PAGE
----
These loathsome elements reside within HTML link tags, signifying, in plain language: “Hey Google, please do not take this link into account when ranking pages.” There goes your backlink.
(Nofollow tags can be very valuable to webmasters looking to streamline their internal linking for a better site representation on Google. But for off page SEO, they’re pretty much bad news.)
Nofollow tags are commonly used by services vulnerable to SEO spam, particularly social networking sites like Twitter, Facebook, LinkedIn, and MySpace. But, as many search engine marketing experts have speculated, Google might actually be following some nofollows — namely, the nofollows associated with important social networks. Like Twitter.
If I ever manage to get my hands on an iPhone, I can tell you one place it’s not going: the blender. I’ll protect my baby in a sturdy rubber or plastic case, handle with care, and, no, not blend it. But Will It Blend? — one of the most successful viral online marketing campaigns in recent history — took the opposite approach. And guess what? It blended.
Featuring destructive antics aplenty, Will It Blend? might seem like a “From the people who brought you Jackass…” sort of venture, but its roots are surprisingly corporate: The project belongs to Blendtec, a blender manufacturer eager to show off just how many items their products can eviscerate. (After all, if Blendtec can obliterate an iPhone 4, it can probably tackle that strawberry-banana smoothie you’ve been craving.)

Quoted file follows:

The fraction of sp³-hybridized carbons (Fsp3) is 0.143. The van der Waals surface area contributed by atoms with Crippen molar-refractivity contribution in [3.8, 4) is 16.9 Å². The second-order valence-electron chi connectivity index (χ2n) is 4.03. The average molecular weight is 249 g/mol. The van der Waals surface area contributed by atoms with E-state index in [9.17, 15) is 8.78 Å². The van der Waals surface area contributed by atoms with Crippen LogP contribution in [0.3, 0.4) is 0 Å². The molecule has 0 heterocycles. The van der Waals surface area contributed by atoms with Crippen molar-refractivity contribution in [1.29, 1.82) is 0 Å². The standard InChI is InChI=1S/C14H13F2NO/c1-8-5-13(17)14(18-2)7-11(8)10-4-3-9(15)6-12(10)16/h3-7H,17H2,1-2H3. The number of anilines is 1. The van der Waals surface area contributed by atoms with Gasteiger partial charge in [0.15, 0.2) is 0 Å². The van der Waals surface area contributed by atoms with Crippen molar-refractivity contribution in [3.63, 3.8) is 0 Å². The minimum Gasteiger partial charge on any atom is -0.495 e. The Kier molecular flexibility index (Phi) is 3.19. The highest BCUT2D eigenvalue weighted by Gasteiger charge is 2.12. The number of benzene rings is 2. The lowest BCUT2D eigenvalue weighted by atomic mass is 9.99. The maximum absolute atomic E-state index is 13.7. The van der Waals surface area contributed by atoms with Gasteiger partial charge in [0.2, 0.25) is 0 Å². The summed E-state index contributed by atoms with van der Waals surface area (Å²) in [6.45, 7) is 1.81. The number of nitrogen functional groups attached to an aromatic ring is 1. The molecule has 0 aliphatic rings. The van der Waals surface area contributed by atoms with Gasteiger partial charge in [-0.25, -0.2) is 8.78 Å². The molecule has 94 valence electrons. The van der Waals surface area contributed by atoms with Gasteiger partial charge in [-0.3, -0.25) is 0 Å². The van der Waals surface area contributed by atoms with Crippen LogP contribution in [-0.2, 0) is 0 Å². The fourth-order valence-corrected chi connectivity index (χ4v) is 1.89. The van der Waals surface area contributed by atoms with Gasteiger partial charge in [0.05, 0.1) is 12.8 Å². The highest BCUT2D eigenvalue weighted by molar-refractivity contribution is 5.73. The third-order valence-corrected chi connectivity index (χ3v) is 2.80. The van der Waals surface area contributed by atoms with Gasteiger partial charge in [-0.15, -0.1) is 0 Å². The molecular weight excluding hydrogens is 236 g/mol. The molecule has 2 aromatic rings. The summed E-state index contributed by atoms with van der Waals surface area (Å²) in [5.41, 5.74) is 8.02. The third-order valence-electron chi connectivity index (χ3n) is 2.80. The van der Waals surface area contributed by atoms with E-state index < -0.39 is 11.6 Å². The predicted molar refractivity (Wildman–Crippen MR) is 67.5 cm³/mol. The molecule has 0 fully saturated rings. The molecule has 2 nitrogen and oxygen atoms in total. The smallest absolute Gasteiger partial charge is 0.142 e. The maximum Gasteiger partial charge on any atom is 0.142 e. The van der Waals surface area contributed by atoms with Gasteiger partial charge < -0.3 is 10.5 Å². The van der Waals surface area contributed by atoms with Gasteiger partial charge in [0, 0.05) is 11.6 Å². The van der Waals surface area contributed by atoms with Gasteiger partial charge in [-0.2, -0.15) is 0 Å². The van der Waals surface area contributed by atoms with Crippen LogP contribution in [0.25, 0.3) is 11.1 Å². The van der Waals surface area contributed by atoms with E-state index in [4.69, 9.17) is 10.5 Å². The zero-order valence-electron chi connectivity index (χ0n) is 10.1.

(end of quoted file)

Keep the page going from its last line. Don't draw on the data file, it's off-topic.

Will It Blend? features a variety of entertaining videos, from Apple products (even the iPad!), GPS units, and tire repair kits to more edible options like avocados and coffee beans — the latter vids are filed under an encouraging “Try This @ Home” label.
This, my friends, is viral business marketing at its best. The thrill of watching electronics and similar get blended is downright irresistible, inspiring WillItBlend.com visitors to share the videos with their friends, not to mention recreate (safe) versions of the videos at home. Word of Will It Blend? spreads like a virus, offering Blendtec some valuable publicity.
No business marketing campaign is complete without a LinkedIn account, or linking that LinkedIn account to a Twitter profile. But LinkedIn is about to up the live status ante with a forthcoming feature called Signal.
News of Signal broke today at the TechCrunch Disrupt conference, when LinkedIn CEO Jeff Weiner described the new service. Featuring live tweets and trending topics, Signal will allow those business-savvy LinkedIn users to filter their Twitter stream into easily digestible chunks. Users can filter tweets by network, industry, company, date, region, school, and hash tag.
Excited? We are.